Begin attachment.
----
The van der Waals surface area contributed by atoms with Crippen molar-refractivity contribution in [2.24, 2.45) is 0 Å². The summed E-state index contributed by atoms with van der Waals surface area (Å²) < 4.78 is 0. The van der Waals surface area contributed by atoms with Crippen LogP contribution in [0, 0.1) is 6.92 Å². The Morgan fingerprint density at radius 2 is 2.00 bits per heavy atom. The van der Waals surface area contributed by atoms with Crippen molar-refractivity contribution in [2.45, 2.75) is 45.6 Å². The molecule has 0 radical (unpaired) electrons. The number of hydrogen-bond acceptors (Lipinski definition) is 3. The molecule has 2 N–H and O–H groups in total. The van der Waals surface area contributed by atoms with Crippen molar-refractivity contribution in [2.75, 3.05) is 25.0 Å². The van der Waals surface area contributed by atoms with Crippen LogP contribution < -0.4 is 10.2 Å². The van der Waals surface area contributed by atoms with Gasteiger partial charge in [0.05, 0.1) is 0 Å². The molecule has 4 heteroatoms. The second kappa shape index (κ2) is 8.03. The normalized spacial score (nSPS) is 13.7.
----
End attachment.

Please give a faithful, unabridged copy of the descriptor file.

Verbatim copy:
The van der Waals surface area contributed by atoms with Crippen molar-refractivity contribution in [2.24, 2.45) is 0 Å². The summed E-state index contributed by atoms with van der Waals surface area (Å²) < 4.78 is 0. The van der Waals surface area contributed by atoms with Crippen LogP contribution in [0, 0.1) is 6.92 Å². The Morgan fingerprint density at radius 2 is 2.00 bits per heavy atom. The van der Waals surface area contributed by atoms with Crippen molar-refractivity contribution in [2.45, 2.75) is 45.6 Å². The molecule has 0 radical (unpaired) electrons. The number of hydrogen-bond acceptors (Lipinski definition) is 3. The molecule has 2 N–H and O–H groups in total. The van der Waals surface area contributed by atoms with Crippen molar-refractivity contribution in [2.75, 3.05) is 25.0 Å². The van der Waals surface area contributed by atoms with Crippen LogP contribution < -0.4 is 10.2 Å². The van der Waals surface area contributed by atoms with Gasteiger partial charge in [0.05, 0.1) is 0 Å². The molecule has 4 heteroatoms. The second kappa shape index (κ2) is 8.03. The normalized spacial score (nSPS) is 13.7.